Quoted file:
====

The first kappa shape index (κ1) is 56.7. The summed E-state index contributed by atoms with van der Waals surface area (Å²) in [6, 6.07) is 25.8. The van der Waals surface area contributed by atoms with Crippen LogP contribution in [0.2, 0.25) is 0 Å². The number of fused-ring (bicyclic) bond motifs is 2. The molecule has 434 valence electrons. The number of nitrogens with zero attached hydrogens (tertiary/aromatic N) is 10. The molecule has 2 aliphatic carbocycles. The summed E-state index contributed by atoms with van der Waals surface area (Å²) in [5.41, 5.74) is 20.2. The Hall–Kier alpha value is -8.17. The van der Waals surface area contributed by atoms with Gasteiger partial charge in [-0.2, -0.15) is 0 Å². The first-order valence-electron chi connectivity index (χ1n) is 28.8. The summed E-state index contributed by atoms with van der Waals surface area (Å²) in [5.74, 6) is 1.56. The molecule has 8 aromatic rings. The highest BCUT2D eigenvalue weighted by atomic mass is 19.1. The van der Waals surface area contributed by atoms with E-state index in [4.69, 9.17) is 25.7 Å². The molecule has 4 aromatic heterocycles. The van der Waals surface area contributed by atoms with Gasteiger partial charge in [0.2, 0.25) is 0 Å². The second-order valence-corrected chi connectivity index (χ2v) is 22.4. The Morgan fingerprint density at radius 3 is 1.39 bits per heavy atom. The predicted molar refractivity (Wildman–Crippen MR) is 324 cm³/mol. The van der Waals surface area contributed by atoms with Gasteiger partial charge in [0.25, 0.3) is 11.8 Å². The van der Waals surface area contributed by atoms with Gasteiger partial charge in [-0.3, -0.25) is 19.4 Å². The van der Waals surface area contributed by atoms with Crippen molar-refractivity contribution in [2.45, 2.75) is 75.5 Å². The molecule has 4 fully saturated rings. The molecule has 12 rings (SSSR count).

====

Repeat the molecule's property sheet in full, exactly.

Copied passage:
The first kappa shape index (κ1) is 56.7. The summed E-state index contributed by atoms with van der Waals surface area (Å²) in [6, 6.07) is 25.8. The van der Waals surface area contributed by atoms with Crippen LogP contribution in [0.2, 0.25) is 0 Å². The number of fused-ring (bicyclic) bond motifs is 2. The molecule has 434 valence electrons. The number of nitrogens with zero attached hydrogens (tertiary/aromatic N) is 10. The molecule has 2 aliphatic carbocycles. The summed E-state index contributed by atoms with van der Waals surface area (Å²) in [5.41, 5.74) is 20.2. The Hall–Kier alpha value is -8.17. The van der Waals surface area contributed by atoms with Gasteiger partial charge in [-0.2, -0.15) is 0 Å². The first-order valence-electron chi connectivity index (χ1n) is 28.8. The summed E-state index contributed by atoms with van der Waals surface area (Å²) in [5.74, 6) is 1.56. The molecule has 8 aromatic rings. The highest BCUT2D eigenvalue weighted by atomic mass is 19.1. The van der Waals surface area contributed by atoms with E-state index in [4.69, 9.17) is 25.7 Å². The molecule has 4 aromatic heterocycles. The van der Waals surface area contributed by atoms with Gasteiger partial charge in [0.2, 0.25) is 0 Å². The second-order valence-corrected chi connectivity index (χ2v) is 22.4. The Morgan fingerprint density at radius 3 is 1.39 bits per heavy atom. The predicted molar refractivity (Wildman–Crippen MR) is 324 cm³/mol. The van der Waals surface area contributed by atoms with Gasteiger partial charge in [0.25, 0.3) is 11.8 Å². The van der Waals surface area contributed by atoms with Gasteiger partial charge in [-0.3, -0.25) is 19.4 Å². The van der Waals surface area contributed by atoms with Crippen molar-refractivity contribution in [2.45, 2.75) is 75.5 Å². The molecule has 4 fully saturated rings. The molecule has 12 rings (SSSR count).